Yes, I’m using a tactic to boost ratings that Chris, Brian, and I love so much: a show of skin. Usually, one picture suffices, but I’ve treated you to a triptych. Oh, and there is a point to this. It was Pride Weekend in San Diego and there was no shortage of skin. There were plenty of clothed people, but posting nearly naked men is more fun.
My friends Scott, Jaylen, and Kay staked out a table in Starbuck’s outdoor patio on University and Cleveland at 9:00am, Saturday morning. Some more friends would join them, but I could only chat with them briefly. I was marching with St. Paul’s Cathedral in the parade. I would see them when the St. Paul’s group passed by them.
Since I was marching with St. Paul’s, that meant waiting for a couple of hours at the Hillcrest DMV before the parade. There were approximately 50-60 people who showed up to march, which was a larger turnout from the two or three previous years. Integrity had organized the parade contingent in the past; however, this was the first time the Cathedral was wholly represented. Many of the gay membership was present, but many others showed up to show their support. Clergy also participated. The Reverend Canon Allisyn Thomas (pictured with Martin holding the Gay Agenda sign) has long dreamed of having a large fantastic float, something that represents the Cathedral. No big float yet, but there were two silver convertibles and plenty of people for starters. Hopefully, Allisyn can have her float next year and will be big and fabulous.
Left to right: The Reverend Canon Andrew Rank, St. Paul’s members, the Very Reverend Scott Richardson and the Reverend Canon Allisyn Thomas, my friend Daniel and me, one of the cars used for the parade.
Since waiting for the parade to begin took a couple of hours, I wandered (not too far) and took some pictures. A fun float a few places ahead of us was Hairspray Salon, which had a Flintstones theme this year:
I couldn’t resist catching these t-shirt captions:
Left: We know what he likes. Right: We know how he likes it.
Here are some people I met during my wandering around:
Left to right: Me with Scott from MCC (not to be confused with my other friend Scott), Priest with Sisters of Perpetual Indulgence, me with Miss San Diego Rodeo, and some Sisters of Perpetual Indulgence.
When it came time for the parade to start, Tutti of Lipps sent us off with a bang. She bantered with us about the time when Lipps was across the street from St. Paul’s, how Lipps is now the holiest place in their new location, and what does one call a female priest: priestess? priestessess? priest? At certain points, commentators told the spectators of the floats, but Tutti was the most fun.
Tutti of Lipps sends St Paul’s off.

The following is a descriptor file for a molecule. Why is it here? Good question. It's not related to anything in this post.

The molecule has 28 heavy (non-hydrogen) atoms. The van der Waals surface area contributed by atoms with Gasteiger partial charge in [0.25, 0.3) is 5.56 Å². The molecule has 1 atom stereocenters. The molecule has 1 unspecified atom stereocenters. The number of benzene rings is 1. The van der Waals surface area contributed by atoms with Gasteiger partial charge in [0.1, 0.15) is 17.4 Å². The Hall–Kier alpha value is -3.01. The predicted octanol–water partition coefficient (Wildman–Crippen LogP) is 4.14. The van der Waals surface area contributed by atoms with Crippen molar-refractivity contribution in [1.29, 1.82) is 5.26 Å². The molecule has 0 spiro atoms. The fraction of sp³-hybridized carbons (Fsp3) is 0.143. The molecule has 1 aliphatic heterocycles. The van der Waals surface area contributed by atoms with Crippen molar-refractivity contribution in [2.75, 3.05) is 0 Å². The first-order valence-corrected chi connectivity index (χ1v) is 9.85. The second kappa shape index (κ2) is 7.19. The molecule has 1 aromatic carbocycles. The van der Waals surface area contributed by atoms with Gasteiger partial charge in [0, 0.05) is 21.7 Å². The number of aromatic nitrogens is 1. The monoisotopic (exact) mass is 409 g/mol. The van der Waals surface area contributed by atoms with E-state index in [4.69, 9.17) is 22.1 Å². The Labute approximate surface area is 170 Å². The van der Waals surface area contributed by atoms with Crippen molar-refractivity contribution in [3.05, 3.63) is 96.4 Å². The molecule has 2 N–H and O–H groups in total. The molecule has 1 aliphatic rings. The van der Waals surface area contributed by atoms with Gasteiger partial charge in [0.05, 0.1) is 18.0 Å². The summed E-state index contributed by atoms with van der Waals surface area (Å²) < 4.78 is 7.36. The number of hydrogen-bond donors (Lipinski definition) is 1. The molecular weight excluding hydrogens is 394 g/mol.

Our group was very well received on the parade route. Well, not by everyone:
These nutjobs show up on 8th and University every year. This is the one spot protesters are allowed their First Amendment rights. Their numbers used to be larger, but it seems like the really cute, but loudly homophobic guys came out of the closet and left. Who knows? Hopefully, they will get love wherever they find it. They certainly won’t find it behind a horse’s ass.
After the parade, I got to meet in person Ted, one of my blog friends. Ted was one of the first people I “met” out in the blogosphere” earlier this year when I began interacting with other bloggers on a regular basis. He’s a writer, teacher, anthroplogist, doctoral candidate, a fellow holder of an MFA, and along with his husband, an editor of From Boys to Men: Gay Men Write About Growing Up. I got to meet his partner Rob, who will be a co-worker of mine in the fall, and I got to meet a mutual acquaintance of ours I haven’t seen in years. Our interaction was brief, but I don’t think I’ve seen the last of Ted.
No pride event is complete without token straight boys. God bless them, especially when they’re cute. This guy was in front of me in line at Chipotle’s on 7th and University and I couldn’t resist taking his picture. One of his girlfriends helped me out with taking this pic by telling him to own what’s written on his arm. After I got this pic and ordered my burrrito, I met my friends for lunch. Chipotle’s was crowded and we couldn’t sit with our group for a while, so Scott, Daniel, and I sat outside. After a while, we joined the rest of the group inside and met up with Amber and Julie, who could only be there for a short while.
The festival was like any other festival I’ve been to, only bigger. This time, the grounds extended to 6th and Laurel and there were more beer gardens than before. As usual, there were many obscure bands, but the headlining band was Erasure on Sunday night.
Like the True Colors set of a month ago, Erasure’s set was a truncated one. Given that is was more practical to take a minimalist approach, Andy Bell and Vince Clark avoided the flamboyant theatrical devices that typically accompany their shows. While Bell and company didn’t do many costume changes, they did have some interesting outfits. Bell and Clark wore Andy Warhol patterns. Vince Clark had a Debbie Harry t-shirt underneath his jacket, while Andy Bell sported a Warhol print of Debbie Harry on his silver jacket. Vince Clark masqueraded as Andy Warhol with his wig, and the back-up divas wore fluorescent cheongsams and wigs to match. They played material from their new album along with some standard crowd pleasers from the 1980’s, but Erasure delivered a show that ultimately satisfied festival goers.
See more of my Pride pictures on Flickr.